How do you know whether or not you are in the right job?
If your job contributes to your personal goals, then this is a good sign that you are in the right job. At least for the short term. If in the long term your job stops contributing to your personal goals, then it might be time to leave and look for a more optimal one. To answer this question correctly, you need to first know what your personal goals are.
Many articles mention some of the following as signs that you are in the right job:
- You always feel energized at work
- You have many good friends at work
- You look forward to Mondays
- You don’t need coffee every morning
and many others. What all of these signs have in common is that they illustrate a job which is flawless and feels weightless. A job that is always fun, that is naturally energizing, and always highly interesting.
Granted, some people have jobs like these. And if you are among these then it’s a perfect match. On the other hand, what makes some people’s jobs fun, energizing, and interesting is not be the job itself.
It could also be the reflection of the jobholder’s attitude.
Because a job is shaped not only by its job description and environment but to a certain extent also by what a person brings to the job.
The above signs can be indicators of a ‘great job’, but I would say that these are weak signs.
And here’s the reason why.
Let’s say that Lucas is a screenwriter. He feels that this is something that he wants to do long term. He’s passionate about writing. Once in a while, he manages to sell a script he spent writing for 50 months, which earns him enough money to cover his living expenses and to save up a bit for retirement.
He writes about things that are meaningful to him and excites him.
However, there are also many times where he finds himself in front of a blank page. Feeling anxious and fearful about whether he’ll be able to write up an interesting scene, or whether it will just be bland.
At times he is doubtful about whether he is a good enough writer. And sometimes he even dreads opening his laptop to start writing.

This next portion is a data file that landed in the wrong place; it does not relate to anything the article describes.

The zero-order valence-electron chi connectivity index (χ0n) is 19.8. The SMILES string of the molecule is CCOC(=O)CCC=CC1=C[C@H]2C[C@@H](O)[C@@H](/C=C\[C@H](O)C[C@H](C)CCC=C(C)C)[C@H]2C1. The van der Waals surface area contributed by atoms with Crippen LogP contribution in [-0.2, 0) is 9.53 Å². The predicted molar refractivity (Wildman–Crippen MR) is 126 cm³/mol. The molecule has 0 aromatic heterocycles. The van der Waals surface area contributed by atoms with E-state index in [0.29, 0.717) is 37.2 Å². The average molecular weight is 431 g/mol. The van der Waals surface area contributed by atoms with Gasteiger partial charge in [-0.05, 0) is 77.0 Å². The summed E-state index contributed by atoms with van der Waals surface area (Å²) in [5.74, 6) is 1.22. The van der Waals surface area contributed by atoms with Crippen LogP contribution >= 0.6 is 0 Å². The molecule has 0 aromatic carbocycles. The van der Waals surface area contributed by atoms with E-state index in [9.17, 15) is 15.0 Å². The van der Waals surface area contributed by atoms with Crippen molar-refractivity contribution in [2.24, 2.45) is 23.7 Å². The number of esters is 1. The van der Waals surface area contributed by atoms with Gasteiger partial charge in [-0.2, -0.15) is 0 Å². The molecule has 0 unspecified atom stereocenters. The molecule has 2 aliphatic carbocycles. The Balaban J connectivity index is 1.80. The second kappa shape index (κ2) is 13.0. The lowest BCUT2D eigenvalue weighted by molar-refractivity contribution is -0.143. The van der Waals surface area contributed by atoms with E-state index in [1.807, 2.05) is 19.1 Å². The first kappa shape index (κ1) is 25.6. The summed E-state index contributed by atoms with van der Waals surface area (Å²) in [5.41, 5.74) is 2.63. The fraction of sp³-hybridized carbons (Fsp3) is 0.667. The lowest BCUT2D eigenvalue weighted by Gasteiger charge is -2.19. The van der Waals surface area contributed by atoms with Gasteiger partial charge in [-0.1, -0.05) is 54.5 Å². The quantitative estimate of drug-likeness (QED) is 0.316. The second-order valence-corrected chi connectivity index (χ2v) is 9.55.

Sometimes, writing can put him in a state of flow, and he feels that his creativity just pours out. Quite often, he finds himself low on energy. Many times during a writing session, he would just get up from his desk and wander around walking in the city to get energized and inspired.
But yet he insists that it’s the right job for him.
Having the right job doesn’t mean that you are constantly energized and happy.
He also does need his 2 cups of coffee every morning to get him into the right mood to start working.
Being constantly energized and happy in your job, having lots of good friends at work, not needing coffee to get you going, and being extremely excited about Monday mornings are good signs that you’re in the right job.
The lack of these signs doesn’t mean that you’re in the wrong job.
Expecting all these signs to show themselves can set you up for a lot of disappointment.
You might already be in the right job although you don’t constantly feel these things.
You might even be in the right job despite feeling low energy at times, needing 5 cups of coffee a day, and having only a few friends at work.
A bitter pill might not taste good or make you feel good immediately, but it might be just what you need at the moment.
In the same way, the job you have now might not have a lot of feel-good factors, but nevertheless, it might be right for you.
Your job might not be the right job and the ideal job in the long term. But it might be the right job for now.
And here is the reason why:
A job is right for you if it is the best one that you can access at this moment, that supports you in achieving your personal goals.
If your job helps you to achieve your personal goal, and if there is no better option, then it is the right job for now. And this is the case although you don’t feel energized, on top of the world, and totally excited to start the week, all of the time.
And here are a few examples of personal goals that someone might be pursuing. Take a look at these and see whether it applies to you. Also, whether or not the job you have now supports your personal goals.
Your job advances your career
This means, that your job now is a necessary building block for building your career. It is a stepping stone to where you want to get.
You might want to become a film producer. Few people know that most film producers have a strong understanding of accounting.